So far in 2022 the story of the video game industry has been all about acquisition and consolidation. Both announced and potential deals raise many questions about the future competitive landscape as well what consumers and investor can expect.
One company that is following an aggressive and interesting strategy is the Swedish based Embracer Group. Originally founded by Lars Wingefors as Nordic Games, the company specialized in distribution and publishing niche games in Europe that were too small for large publishers to notice. Over the past 10 years the company has been a prolific acquirer of IP over the having amassed over 250 video game IPs. Noteworthy early acquisitions included buying the assets of bankrupt Austrian publisher JoWood Entertainment, as well as THQ which was merged to form THQ Nordic.
The last few years has seen a significant scale up in deal size. In early 2020, Embracer acquired Saber Interactive in a deal valued at up to $525 million. This was followed a year later by the purchase of Gearbox Software for $1.3 billion. The Embracer Group remains true to its roots as a company that specializes in underserved market niches but via their acquisitions, they are now one of the largest Western publishers of traditional pay-to-play video games.
The biggest deal yet came at the end of 2021 with the proposed purchase of Asmodee for $3 billion. What makes that deal interesting is that Asmodee specializes in board games, not video games which portends a new and potentially significant opportunity.
Asmodee is a French board game company founded in 1995. Like Embracer they grew via acquisition to become the market leader with 2021 revenue expected to exceed $1 billion. Through its twenty-two full-owned studios, Asmodee has published close to 1,000 games and owns over three hundred of the most popular board game IPs.
This acquisition is more of a merger of equals that play in different, but complimentary markets. Embracer had revenue of $1.6 billion in calendar 2021, up from $900 million in 2020. Asmodee is a big fish in the smaller board game industry, while Embracer is a small up-and-comer in the massive video game space.
Embracer’s strategy is all about transmedia, a concept that was popular a decade ago but has given way to newer concepts like the metaverse. Transmedia is all about taking an IP and using it across multiple media: books, TV, movies and of course games and merchandise. It is a proven concept that is complimentary to the metaverse without requiring the intense investment in a digital infrastructure.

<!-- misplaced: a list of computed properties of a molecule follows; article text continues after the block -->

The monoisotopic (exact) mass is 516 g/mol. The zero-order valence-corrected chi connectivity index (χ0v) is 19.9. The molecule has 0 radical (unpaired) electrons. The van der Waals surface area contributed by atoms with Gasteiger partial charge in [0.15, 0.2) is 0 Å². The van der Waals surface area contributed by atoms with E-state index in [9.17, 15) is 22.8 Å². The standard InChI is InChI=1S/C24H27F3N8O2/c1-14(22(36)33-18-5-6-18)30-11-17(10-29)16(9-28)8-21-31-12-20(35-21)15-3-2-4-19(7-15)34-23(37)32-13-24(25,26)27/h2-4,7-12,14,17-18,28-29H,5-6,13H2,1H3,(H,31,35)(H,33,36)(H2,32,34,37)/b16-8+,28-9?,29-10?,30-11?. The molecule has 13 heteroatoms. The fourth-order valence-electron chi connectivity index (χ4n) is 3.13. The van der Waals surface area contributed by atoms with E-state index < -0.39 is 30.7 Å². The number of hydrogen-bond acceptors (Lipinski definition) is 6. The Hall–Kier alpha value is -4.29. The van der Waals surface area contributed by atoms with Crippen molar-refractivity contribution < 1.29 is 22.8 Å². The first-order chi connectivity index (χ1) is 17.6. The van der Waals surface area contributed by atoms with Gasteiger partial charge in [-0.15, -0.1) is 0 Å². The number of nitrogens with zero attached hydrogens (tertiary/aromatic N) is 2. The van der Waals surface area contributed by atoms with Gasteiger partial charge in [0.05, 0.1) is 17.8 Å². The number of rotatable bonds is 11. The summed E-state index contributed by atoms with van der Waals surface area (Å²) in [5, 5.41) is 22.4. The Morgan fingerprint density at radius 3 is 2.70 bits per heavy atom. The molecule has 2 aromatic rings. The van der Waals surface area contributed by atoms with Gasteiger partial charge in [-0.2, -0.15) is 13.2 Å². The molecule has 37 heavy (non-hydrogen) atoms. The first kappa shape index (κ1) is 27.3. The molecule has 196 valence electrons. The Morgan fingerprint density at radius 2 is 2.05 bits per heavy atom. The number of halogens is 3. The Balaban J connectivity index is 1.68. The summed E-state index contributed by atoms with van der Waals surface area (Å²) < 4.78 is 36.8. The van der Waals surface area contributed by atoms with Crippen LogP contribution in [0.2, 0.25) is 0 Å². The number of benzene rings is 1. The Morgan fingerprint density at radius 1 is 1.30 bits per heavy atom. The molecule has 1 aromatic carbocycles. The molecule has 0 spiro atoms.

The board game market is an example of how consumers love physical products, even in a digital age. Board games sales have exploded and saw a major increase during Covid when social gatherings were difficult, and people turned to in-home activities in the form of video entertainment and gaming as well as board games.
Unlike digital video games, board games remain a highly physical product that depends on classic distribution. This means serving traditional retail channels as well as having distribution partners in key locations around the world.
Increasingly video games are being made into board games and vice versa. For example, Sid Meier’s Civilization video game has been made into multiple board games including some recent ones published by Asmodee.
Of course, the Civilization video games are published by 2K Games/Take-Two Interactive. The first big acquisition announcement of 2022 was Take-Two’s proposed purchase of mobile game publisher Zynga for $12.7 billion. From a strategic perspective, the Embracer/Asmodee deal seems more attractive than Zynga/Take-Two. Embracer’s recent movements to try and enter the mobile game space are more concerning from an investment standpoint, although they are minor compared to the Zynga acquisition.
Embracer’s Smart Strategy Payoff?
Embracer and Asmodee both pursue niche strategies and make money from smaller products that can be highly profitable. Asmodee’s leading franchise is the board game series Ticket to Ride launched back in 2004. This board game generates an impressive $50 million a year in revenues and continues to grow rapidly. Ticket to Ride has also spun off some pay-to-play mobile games that serve primarily to drive sales of physical products.
In today’s market though, larger game publishers are simply not interested in a segment where the top product ONLY brings in $50 million a year. Even when that product is extremely profitable it does not move the needle much in an era when top video games earn hundreds of millions to even a billion or more dollars annually.
We see Embracer now in an interesting position. One key question is if the company can successfully digest all its acquisitions. The company now has nine operating groups controlling over one hundred development studios and 11,000 employees. This is larger scale than Take-Two Interactive, Electronic Arts and Activision Blizzard (but not Ubisoft) so it will be interesting to watch.
Nevertheless, Embracer’s strategy is intriguing and on paper seems solid, despite lacking a coherent mobile or games-as-a-service strategy. It will come down to execution, but at the very least they own a lot of potentially valuable IP. As the acquisition arms race continues and IP value soars, Embracer may come out looking prescient.
DFC Intelligence continues to do more research into the overlap of video games and board games. This includes market sizing, major players, business models and partnerships and consumer overlap between industries. Contact us for more info.
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